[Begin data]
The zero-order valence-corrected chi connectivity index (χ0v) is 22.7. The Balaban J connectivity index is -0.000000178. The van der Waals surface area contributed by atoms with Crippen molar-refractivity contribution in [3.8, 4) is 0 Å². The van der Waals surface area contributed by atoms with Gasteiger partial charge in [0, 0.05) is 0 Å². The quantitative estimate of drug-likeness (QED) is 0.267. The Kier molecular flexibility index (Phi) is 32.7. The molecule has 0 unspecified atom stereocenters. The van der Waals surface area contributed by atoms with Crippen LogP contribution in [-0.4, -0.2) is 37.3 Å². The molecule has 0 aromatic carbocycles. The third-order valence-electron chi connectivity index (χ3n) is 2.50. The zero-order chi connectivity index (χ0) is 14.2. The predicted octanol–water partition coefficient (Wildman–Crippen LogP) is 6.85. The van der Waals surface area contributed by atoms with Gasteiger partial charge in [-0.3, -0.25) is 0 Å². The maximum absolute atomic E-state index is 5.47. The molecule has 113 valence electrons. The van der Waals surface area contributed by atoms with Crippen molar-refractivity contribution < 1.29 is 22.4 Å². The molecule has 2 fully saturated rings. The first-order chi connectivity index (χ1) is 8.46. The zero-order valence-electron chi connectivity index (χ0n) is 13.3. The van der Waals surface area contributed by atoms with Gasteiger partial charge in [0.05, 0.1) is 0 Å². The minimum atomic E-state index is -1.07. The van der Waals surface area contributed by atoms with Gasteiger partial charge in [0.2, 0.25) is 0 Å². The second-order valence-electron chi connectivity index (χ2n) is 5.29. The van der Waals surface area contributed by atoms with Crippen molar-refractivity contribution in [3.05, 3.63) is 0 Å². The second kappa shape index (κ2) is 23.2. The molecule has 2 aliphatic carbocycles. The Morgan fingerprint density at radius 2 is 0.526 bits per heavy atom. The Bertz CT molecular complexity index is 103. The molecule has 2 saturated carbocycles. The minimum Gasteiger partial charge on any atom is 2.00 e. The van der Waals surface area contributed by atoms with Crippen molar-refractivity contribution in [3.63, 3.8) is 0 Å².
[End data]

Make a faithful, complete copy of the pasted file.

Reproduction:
The zero-order valence-corrected chi connectivity index (χ0v) is 22.7. The Balaban J connectivity index is -0.000000178. The van der Waals surface area contributed by atoms with Crippen molar-refractivity contribution in [3.8, 4) is 0 Å². The van der Waals surface area contributed by atoms with Gasteiger partial charge in [0, 0.05) is 0 Å². The quantitative estimate of drug-likeness (QED) is 0.267. The Kier molecular flexibility index (Phi) is 32.7. The molecule has 0 unspecified atom stereocenters. The van der Waals surface area contributed by atoms with Crippen LogP contribution in [-0.4, -0.2) is 37.3 Å². The molecule has 0 aromatic carbocycles. The third-order valence-electron chi connectivity index (χ3n) is 2.50. The zero-order chi connectivity index (χ0) is 14.2. The predicted octanol–water partition coefficient (Wildman–Crippen LogP) is 6.85. The van der Waals surface area contributed by atoms with Gasteiger partial charge in [-0.3, -0.25) is 0 Å². The maximum absolute atomic E-state index is 5.47. The molecule has 113 valence electrons. The van der Waals surface area contributed by atoms with Crippen molar-refractivity contribution < 1.29 is 22.4 Å². The molecule has 2 fully saturated rings. The first-order chi connectivity index (χ1) is 8.46. The zero-order valence-electron chi connectivity index (χ0n) is 13.3. The van der Waals surface area contributed by atoms with Gasteiger partial charge in [0.05, 0.1) is 0 Å². The minimum atomic E-state index is -1.07. The van der Waals surface area contributed by atoms with Gasteiger partial charge in [0.2, 0.25) is 0 Å². The second-order valence-electron chi connectivity index (χ2n) is 5.29. The van der Waals surface area contributed by atoms with Crippen molar-refractivity contribution in [3.05, 3.63) is 0 Å². The second kappa shape index (κ2) is 23.2. The molecule has 2 aliphatic carbocycles. The Morgan fingerprint density at radius 2 is 0.526 bits per heavy atom. The Bertz CT molecular complexity index is 103. The molecule has 2 saturated carbocycles. The minimum Gasteiger partial charge on any atom is 2.00 e. The van der Waals surface area contributed by atoms with Crippen molar-refractivity contribution in [3.63, 3.8) is 0 Å².